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Your Guide to Understanding Registered Plans: RRSPs

Whether you are buying your first home or considering your retirement investment choices, there are registered plans and services that can help you save for your goals on a tax assisted basis. Most registered plans are designed to help you save for retirement and manage your income stream in retirement.

This guide provides an overview of the benefits of registered retirement savings plans (RRSPs) and how they fit into your financial situation.

A Registered Retirement Savings Plan (RRSP) is a tax-deferred plan designed to help you save for retirement. With an RRSP, your contribution is tax deductible and once in the plan, continues to grow on a tax-deferred basis until the funds are withdrawn. Any funds withdrawn from your RRSP are taxed in the year of the withdrawal. At retirement, the funds may be rolled into any of the RRSP maturity options where they continue to be tax sheltered, except that the amount of money you take out each year is taxable.

Your annual RRSP deduction limit is based on a formula that takes into account your earned income, any unused RRSP deduction room and any pension adjustments or past service pension adjustments. You can find your RRSP deduction limit on your annual Notice of Assessment from CRA.

If you do not take full advantage of the RRSP deduction room available to you this year, the unused contribution room is carried forward for use in a future year. For example, you have $15,000 of RRSP contribution room but can’t make a full contribution this year; the carry forward rules allow you to carry part or all of the $15,000 contribution room forward for use in a later year. The RRSP deduction limit indicated on your annual Notice of Assessment will already factor in any unused RRSP room from previous years.

RRSP Withdrawals

While the funds in an RRSP are designed to provide you with a lifetime retirement income, CRA does allow withdrawals from your RRSP at any time. However, when money is withdrawn from your RRSP, it is considered part of your taxable income for that year and the trustee of your plan is required to withhold tax and remit it to CRA on your behalf. When you prepare your annual tax return, the tax withheld is reported as tax already paid. It is also important to note that the contribution room used is lost forever when withdrawn.

An exception to the rule is provided for withdrawals made under federal government programs like the Home Buyers’ Plan (HBP) and the Lifelong Learning Plan (LLP). These programs allow you to withdraw tax-free from your RRSP under specific conditions to help purchase a home or help finance education. The funds borrowed under these plans must be repaid to your RRSP over time. While the HBP and LLP initially look attractive because no interest is paid on the funds withdrawn from your RRSP, the loan does have its implications. The considerable cost to your RRSP is the potential growth of the loan amount and the compound income it would have earned over time in your RRSP. The younger you are, the greater the potential loss to your RRSP. In addition, if you do not make a scheduled repayment in a given year, the amount is added to your income for that year.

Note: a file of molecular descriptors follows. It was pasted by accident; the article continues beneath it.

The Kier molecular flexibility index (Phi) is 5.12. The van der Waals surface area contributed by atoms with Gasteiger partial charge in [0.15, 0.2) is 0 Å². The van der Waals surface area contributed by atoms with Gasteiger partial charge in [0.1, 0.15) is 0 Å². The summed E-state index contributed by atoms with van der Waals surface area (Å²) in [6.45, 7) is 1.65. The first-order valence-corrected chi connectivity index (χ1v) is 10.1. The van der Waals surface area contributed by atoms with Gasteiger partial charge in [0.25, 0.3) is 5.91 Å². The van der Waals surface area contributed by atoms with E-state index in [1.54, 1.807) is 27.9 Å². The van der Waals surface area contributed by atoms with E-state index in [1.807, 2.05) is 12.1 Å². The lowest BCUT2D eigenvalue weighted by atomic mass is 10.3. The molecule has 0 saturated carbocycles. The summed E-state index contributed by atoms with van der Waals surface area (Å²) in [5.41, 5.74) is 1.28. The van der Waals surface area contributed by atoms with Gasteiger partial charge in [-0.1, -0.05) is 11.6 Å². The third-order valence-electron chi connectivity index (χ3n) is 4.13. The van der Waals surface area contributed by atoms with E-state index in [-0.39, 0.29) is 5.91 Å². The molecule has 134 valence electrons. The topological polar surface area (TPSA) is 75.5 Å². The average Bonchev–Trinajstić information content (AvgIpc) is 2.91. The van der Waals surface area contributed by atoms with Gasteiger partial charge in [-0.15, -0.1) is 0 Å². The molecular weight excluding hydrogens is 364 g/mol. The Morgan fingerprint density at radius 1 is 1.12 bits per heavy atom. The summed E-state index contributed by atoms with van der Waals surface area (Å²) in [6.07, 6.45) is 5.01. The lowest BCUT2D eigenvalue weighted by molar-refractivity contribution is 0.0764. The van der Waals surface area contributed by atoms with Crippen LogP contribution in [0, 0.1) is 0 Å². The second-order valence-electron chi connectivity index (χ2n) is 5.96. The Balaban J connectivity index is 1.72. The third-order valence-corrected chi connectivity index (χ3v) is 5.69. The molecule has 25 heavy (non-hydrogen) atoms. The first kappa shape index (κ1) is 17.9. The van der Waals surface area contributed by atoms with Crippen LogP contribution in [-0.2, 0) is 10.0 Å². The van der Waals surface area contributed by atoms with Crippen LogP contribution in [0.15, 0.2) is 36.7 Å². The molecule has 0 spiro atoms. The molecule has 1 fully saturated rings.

Spousal Plans

A Spousal RRSP is the same as a regular RRSP except that a Spousal RRSP is registered in your spouse’s name while you, as the contributing spouse, can claim a tax deduction for the contributions you make to the spousal plan. When withdrawals are made, they will be taxed in the hands of your spouse (the plan holder), not you (the contributing spouse) as long as no contributions were made to any Spousal RRSP in the year of withdrawal or either of the two preceding years. You should consider a Spousal RRSP if there will be a large discrepancy between your retirement income and that of your spouse. Your RRSP contribution can be made to a Spousal RRSP, your personal RRSP or split between the two plans.

Planning tips and considerations:

  • Many people delay building their retirement assets until 10 or 15 years before they plan to retire because of other financial commitments. However, because of the tremendous impact that compound growth has on the value of your RRSP, start your plan as early as possible to allow your savings to compound for the longest period of time possible. Consider establishing pre-authorized payments to your RRSP as a disciplined savings tool.
  • Consider making RRSP contributions after you turn 71. As long as you still have RRSP contribution room and your spouse is under the age of 71, you can make tax deductible contributions to a Spousal RRSP in your spouse’s name.
  • If you turned 71 and have earned income which generated RRSP contribution room in the current year, consider making next year’s RRSP contribution in December of this year, prior to converting your RRSP into a RRIF. The one percent penalty tax will apply for December; however the tax savings should exceed the penalty tax.